Fucked Up’s Mike Haliechuk—who occasionally goes by the name “10,000 Marbles” (mostly in the band’s liner notes these days)—is not an easy interview, as The Aquarian learned after a scheduling conflict with outspoken frontman Damian Abraham—“Pink Eyes” (his stage name, not the cause of the conflict in question)—led to a conversation with the far more reserved lead guitarist. Haliechuk is polite enough, but his answers are concise to the point of suggesting that he has better things to do with his time than chat with another self-important music critic.

The Toronto-based band’s progressive expansion of hardcore’s rulebook by way of psychedelia and high-conceptualism—for which Haliechuk is often credited (or blamed, depending on one’s devotion to hardcore traditionalism)—indicates that this may be entirely justifiable, and really, who the fuck am I? Haliechuk once fabricated an elaborate autobiographical story about working in a lightbulb factory during a 2007 interview, but even such willful obfuscation would have been preferable to the astonishing brevity of this interview. (Sample answer: “Yeah.”)

Fucked Up just released a 78-minute, honest to God rock opera called David Comes To Life, and if my verbosity is pushing you to skip the rest of this article (I know, I know, who says verbosity in a feature on a hardcore band?), then at least know that the album is incredible and you should go buy it right now, even if you don’t like hardcore punk. After all, Fucked Up are the first hardcore band to garner this much interest from non-hardcore-types since Refused put out The Shape Of Punk To Come in 1998, and odds are you will find something to enjoy about David Comes To Life, even if Abraham’s gravel-throated barking isn’t your thing. At the very least, your hipster friends—who are, as I type this, commandeering even black metal for their own purposes via Liturgy’s Aesthethica—will think you’re cool. Or maybe they, like the hardcore faithful, are already over Fucked Up. (Haliechuk, by the way, doesn’t care whether or not Fucked Up is still a hardcore band, and he probably doesn’t care if they’re hip, either.)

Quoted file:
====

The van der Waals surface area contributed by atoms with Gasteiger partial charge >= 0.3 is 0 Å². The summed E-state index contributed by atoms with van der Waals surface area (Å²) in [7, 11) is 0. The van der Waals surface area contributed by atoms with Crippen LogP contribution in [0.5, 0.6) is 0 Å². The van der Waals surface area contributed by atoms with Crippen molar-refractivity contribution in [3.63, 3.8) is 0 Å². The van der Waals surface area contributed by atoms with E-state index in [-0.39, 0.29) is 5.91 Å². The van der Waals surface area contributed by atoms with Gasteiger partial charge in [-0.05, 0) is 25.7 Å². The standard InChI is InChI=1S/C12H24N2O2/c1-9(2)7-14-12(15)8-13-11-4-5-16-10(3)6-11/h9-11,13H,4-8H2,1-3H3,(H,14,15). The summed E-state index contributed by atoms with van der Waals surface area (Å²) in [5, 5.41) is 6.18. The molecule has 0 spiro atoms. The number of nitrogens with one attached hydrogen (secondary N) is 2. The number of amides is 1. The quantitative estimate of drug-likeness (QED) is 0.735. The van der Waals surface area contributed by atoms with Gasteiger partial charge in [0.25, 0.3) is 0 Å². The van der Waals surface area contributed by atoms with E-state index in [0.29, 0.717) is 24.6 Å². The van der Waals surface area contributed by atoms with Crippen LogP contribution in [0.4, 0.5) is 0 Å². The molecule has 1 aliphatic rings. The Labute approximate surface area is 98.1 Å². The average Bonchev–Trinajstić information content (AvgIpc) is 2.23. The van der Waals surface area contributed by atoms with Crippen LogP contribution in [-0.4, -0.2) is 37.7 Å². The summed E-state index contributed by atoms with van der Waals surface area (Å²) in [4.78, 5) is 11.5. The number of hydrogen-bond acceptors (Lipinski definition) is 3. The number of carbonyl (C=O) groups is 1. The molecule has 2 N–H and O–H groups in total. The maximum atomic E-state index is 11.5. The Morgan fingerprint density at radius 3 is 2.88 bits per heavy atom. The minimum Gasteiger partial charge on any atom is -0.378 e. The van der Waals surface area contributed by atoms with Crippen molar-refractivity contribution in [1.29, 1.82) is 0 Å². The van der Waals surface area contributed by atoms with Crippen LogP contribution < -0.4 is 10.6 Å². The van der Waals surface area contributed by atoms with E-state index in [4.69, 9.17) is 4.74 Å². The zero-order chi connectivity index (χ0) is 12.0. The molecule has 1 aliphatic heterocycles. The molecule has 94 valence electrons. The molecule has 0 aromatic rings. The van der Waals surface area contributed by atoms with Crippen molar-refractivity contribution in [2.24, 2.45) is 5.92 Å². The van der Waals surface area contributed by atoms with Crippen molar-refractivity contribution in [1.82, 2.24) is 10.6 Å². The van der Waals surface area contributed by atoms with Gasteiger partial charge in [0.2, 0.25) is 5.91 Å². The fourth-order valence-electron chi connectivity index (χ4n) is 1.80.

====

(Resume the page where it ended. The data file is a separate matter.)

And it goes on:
David Comes To Life is about a chap named David who works a soul-sucking job at a—what else?—lightbulb factory in 1970s England. David falls in love with a protester named Veronica, and the two hatch a plan to bomb the factory. However, the plan goes horribly awry and Veronica dies in an accident, leaving David to deal with his loss (and the authorities, apparently). Also, David’s ex-girlfriend Vivian does some meddling, and the narrator attempts to inject himself into the story; it’s not your average Broadway play.

Though the complicated plot is one of Fucked Up’s most grandiose undertakings to date, many of its more psychedelic instrumental leanings (see “Golden Seal” or “Looking For God” from The Chemistry Of Common Life) have been trimmed from the band’s sound for this album, which enables Haliechuk to claim, “I think we set out to make a more streamlined record,” in reference to the 78-minute opus without sounding audacious. “The last record was cool but it felt like it was all over the place. This time, we set out to write a set of songs all together, and that’s why it sounds like it does.”